In this regard, keeping up with the latest technology not only gives brands a pioneering image, but also means they’re well equipped for the future.
An advanced mobile platform opens the door to other tools and revenue enhancers, such as conversational commerce. Delivered via chatbot conversations in messaging apps, this new purchasing method provides a distinctive, highly engaging user experience — along with customer intimacy in what can be quite an impersonal digital world.
Localization is also incredibly important, particularly for cross-border purchases. Every region has specific expectations of the payment experience, which means offering local payment options and currencies is crucial. Customers from abroad are far more likely to convert if they see that they can pay with their preferred payment method or in their local currency.
Compliance and Regulation
Whether merchants deploy new technologies or not, they need to be aware of the latest regulations and standards that impact them. For example, PCI DSS compliance is an ongoing priority for merchants to ensure they provide a secure and seamless payment experience not just in-store but online too.
The General Data Protection Regulation, or GDPR, is another key consideration for all businesses, inside and out of Europe. To comply with this law, merchants must protect customer data — both personal and payment — and safeguard it from misuse.
Other new regulations are impacting the way payments are authenticated. The Second Payment Services Directive, or PSD2, recently brought into effect new requirements for Secure Customer Authentication, or SCA. Any online transaction that involves an acquiring or issuing bank located in the European Economic Area must be verified with two or three factors: something the customer knows (such as a password or PIN number); something the customer has (such as a device or token); or something the customer is (authentication with a fingerprint or facial recognition, for example).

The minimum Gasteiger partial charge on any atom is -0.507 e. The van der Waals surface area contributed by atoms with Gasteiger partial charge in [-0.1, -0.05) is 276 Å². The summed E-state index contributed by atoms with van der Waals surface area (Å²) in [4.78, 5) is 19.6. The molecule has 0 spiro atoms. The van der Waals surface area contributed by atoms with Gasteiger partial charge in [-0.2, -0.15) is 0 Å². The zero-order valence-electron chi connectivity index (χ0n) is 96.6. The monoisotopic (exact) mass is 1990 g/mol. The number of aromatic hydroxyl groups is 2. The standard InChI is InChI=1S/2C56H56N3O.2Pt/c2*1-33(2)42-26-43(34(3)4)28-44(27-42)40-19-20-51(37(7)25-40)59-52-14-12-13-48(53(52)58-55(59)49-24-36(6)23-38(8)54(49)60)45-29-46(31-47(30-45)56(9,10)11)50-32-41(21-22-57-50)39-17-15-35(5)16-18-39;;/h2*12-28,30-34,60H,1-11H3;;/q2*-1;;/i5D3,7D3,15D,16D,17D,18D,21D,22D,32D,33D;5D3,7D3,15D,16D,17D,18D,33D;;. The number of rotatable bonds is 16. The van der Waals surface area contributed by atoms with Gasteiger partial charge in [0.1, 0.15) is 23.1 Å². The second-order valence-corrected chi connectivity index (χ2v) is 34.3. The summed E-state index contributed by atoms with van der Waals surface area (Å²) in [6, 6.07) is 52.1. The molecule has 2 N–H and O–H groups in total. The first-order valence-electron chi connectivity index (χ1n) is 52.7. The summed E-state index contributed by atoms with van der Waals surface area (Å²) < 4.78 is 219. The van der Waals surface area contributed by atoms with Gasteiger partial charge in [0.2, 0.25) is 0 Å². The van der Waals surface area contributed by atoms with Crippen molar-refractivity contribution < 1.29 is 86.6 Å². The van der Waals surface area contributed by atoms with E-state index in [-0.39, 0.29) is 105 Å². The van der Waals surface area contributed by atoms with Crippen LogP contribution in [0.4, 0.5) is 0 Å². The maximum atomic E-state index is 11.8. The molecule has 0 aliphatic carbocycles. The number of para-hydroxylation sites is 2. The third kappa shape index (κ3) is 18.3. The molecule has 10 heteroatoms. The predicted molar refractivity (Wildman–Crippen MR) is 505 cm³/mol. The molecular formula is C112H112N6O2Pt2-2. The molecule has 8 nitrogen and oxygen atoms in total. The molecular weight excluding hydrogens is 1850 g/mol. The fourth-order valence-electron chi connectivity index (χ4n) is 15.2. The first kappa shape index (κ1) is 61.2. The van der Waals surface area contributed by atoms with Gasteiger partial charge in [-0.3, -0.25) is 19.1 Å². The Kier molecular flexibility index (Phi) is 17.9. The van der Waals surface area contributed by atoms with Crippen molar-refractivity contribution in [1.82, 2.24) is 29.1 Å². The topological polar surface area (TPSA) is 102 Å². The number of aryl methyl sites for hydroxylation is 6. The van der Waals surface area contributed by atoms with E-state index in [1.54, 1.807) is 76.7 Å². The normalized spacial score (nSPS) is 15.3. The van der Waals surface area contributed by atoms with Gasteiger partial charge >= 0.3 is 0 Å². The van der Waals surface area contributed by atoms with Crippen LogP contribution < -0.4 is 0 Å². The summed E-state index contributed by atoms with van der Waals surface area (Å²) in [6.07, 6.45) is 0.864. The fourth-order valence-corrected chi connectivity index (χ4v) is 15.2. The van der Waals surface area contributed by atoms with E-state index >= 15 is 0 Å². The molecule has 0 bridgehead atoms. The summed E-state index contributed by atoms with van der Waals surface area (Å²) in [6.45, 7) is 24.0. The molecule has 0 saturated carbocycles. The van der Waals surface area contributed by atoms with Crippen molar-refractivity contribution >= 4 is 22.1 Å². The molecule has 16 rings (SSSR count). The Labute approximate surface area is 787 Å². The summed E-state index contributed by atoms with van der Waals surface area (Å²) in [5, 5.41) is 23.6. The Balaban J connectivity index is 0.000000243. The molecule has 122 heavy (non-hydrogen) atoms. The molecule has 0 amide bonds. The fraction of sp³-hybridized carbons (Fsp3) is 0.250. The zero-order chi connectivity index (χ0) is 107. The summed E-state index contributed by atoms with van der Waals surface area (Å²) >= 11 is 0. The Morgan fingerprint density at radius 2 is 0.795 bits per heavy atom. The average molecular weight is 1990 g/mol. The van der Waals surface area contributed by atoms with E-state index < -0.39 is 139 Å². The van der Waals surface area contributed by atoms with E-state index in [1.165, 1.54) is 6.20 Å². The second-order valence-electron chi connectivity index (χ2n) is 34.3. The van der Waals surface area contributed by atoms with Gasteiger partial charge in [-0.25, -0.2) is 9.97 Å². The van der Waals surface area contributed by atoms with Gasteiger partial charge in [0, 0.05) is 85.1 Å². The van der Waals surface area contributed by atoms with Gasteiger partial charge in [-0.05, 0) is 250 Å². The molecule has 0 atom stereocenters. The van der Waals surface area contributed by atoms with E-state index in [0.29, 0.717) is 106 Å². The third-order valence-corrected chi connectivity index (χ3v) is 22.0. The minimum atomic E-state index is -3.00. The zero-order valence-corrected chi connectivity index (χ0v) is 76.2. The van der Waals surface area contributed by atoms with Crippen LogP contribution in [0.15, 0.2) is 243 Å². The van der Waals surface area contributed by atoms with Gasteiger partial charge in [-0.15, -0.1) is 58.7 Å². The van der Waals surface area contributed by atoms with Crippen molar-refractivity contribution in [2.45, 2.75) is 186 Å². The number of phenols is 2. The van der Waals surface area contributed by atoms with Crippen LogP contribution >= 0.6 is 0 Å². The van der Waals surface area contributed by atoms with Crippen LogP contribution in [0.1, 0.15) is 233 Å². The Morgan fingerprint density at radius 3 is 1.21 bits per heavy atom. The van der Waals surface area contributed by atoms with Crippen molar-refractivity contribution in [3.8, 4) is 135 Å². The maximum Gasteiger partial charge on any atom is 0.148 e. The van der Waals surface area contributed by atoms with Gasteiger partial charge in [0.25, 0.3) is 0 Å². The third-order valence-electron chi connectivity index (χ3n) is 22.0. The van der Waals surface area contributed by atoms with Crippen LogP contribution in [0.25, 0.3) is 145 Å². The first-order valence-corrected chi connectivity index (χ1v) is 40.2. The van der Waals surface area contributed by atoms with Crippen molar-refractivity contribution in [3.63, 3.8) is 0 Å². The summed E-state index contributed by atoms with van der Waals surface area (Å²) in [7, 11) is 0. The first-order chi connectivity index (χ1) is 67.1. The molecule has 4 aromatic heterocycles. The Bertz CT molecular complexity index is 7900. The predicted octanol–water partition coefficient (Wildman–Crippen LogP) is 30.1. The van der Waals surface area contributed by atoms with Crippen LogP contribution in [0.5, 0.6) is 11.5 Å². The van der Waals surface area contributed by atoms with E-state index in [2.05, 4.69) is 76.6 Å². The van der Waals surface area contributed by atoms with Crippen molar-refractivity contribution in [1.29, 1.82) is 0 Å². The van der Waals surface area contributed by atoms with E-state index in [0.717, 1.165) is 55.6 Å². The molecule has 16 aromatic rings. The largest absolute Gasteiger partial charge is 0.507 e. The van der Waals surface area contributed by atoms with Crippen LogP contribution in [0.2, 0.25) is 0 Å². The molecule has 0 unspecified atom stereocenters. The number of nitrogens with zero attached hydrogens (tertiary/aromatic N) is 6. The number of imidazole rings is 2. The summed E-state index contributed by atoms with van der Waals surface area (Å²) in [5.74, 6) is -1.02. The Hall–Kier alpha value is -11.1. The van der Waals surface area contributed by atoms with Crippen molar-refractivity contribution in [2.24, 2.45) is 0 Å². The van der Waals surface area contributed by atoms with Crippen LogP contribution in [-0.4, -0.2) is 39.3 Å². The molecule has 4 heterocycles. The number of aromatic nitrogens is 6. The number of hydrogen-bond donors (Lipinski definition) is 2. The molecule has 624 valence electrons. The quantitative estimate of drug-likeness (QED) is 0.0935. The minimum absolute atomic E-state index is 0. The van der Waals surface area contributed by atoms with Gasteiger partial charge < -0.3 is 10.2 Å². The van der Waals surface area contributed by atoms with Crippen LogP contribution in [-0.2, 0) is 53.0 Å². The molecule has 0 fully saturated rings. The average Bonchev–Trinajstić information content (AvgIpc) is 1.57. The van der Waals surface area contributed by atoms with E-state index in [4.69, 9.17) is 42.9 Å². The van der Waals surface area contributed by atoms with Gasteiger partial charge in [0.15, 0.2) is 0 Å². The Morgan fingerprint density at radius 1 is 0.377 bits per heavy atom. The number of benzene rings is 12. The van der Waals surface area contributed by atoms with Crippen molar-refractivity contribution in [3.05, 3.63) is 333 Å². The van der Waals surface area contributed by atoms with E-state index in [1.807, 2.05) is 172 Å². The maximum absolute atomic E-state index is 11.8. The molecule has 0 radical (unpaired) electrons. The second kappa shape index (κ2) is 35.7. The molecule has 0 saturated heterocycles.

SMBs need to ensure that everything is above board. While peak sales days can be lucrative, failure to comply with regulations governing payments can have a disproportionate impact on smaller businesses. For these merchants, being unable to process payments, or losing customer trust by not handling customer data appropriately and securely, could lead to revenue losses that could cost the entire business.
Getting the Most From Your Payments Provider
During any peak sales event, a capable payments provider will offer full technical and function screening of merchant accounts so they can be monitored on the day. Security advice and proactive monitoring for fraud also are helpful.
A good provider will keep client operations running and extend support lines during peak events so customers can ask questions via phone or email. An outbound teamto identify issues and monitor affected customers is helpful. A provider’s relationship managers can send detailed reports with graphs showing the status of transactions, flows, traffic and more.
Beige Is the New Black
Black Friday is often dominated by e-cCommerce giants like Amazon, which means it might not be the best peak sales day for smaller merchants. However, Black Friday isn’t the only peak sales day on the calendar — sales spikes occur throughout the year now, and there are many other national and international peak sales events businesses can capitalize on.
By focusing on what they do best and partnering with experts that can provide a bespoke payments system to cater to their customers’ needs, SMBs can target new customers in new markets and grow their market share.